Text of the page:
> In contrast, yahns is completely intolerant of fatal application bugs.
> It uses multiple processes on C Ruby, but also uses multiple threads,
> and one-shot kqueue/epoll so it should work well with Rubinius.
> yahns should be as fast as C Ruby or Rubinius allows.

Well now I have to try yahns!

> I've long acknowledged unicorn and yahns are limited by Ruby performance.
> So I've mainly focused on improving C Ruby performance in the mean time
> (and also teaching myself lock-free programming in C).

It's great that you are working on improving C Ruby performance. I don't
have the C chops to contribute. Perhaps someday...

> No surprise with a single worker and non-concurrent, stop-the-world GC.

Again, you'd be surprised how few people know about this stuff. Well, maybe
you wouldn't be surprised, but a lot of people read blogs and pick whatever
the flavor of the week is. After the RapGenius blog fight with Heroku, I'm
sure interest in Unicorn jumped a bit. I'm not sure a lot of people
understand when and why you would use Unicorn vs. a different server.


> I suspect this is because of the lack of persistent connections support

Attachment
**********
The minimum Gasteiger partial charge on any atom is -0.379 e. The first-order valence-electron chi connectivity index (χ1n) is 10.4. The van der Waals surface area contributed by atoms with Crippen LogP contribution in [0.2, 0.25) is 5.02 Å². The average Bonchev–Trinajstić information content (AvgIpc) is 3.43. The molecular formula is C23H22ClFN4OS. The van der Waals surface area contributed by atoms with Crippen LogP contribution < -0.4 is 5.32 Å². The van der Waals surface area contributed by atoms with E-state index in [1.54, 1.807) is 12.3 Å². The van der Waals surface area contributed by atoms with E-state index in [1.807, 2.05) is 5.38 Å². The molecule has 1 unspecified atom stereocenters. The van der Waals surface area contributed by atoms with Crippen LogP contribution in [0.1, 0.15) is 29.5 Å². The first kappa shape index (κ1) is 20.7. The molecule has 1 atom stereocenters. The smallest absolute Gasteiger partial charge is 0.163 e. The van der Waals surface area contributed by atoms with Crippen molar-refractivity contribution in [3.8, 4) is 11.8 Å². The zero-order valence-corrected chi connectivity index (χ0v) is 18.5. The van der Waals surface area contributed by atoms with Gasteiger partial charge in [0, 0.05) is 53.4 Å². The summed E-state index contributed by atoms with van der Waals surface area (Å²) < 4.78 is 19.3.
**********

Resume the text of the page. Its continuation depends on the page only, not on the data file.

> unicorn.  For real-world use, unicorn is designed to be useless without
> nginx (or similar) in front of it.

That seems like a reasonable tradeoff to me.

> Rainbows! requires a lot of reading and configuration, so I don't blame
> you.  There's too many options, really, and part of the reason I made
> yahns[1] into a separate project.

Well that explains the difficulty I had then. :)

> Thank you again for posting here on a non-commercial,
> mouseless-user-friendly list so I can respond :)

You are welcome. I'm just glad to be able to contribute something useful to
the Ruby community at large.


> Note: I never post benchmarks for my own servers:
> a) They'll inevitably come off as biased
> b) I don't want to make other servers look bad
>   (but I am always allowed to make my own servers look bad)

> Thus independent evaluations are very welcome :)

That is a sensible stance to have. All benchmarks are biased, if only by
our lack of knowledge of what we are benchmarking. Some projects go too far
to show that you should use them because of their awesome benchmarks.
Benchmarks are an important dimension, but they aren't the only dimension.


> [1] http://yahns.yhbt.net/README
>    a webserver by a guy who can't even do HTML :P)

I bet your web servers would be faster if you COULD do HTML :P

(Also, nobody can really do HTML)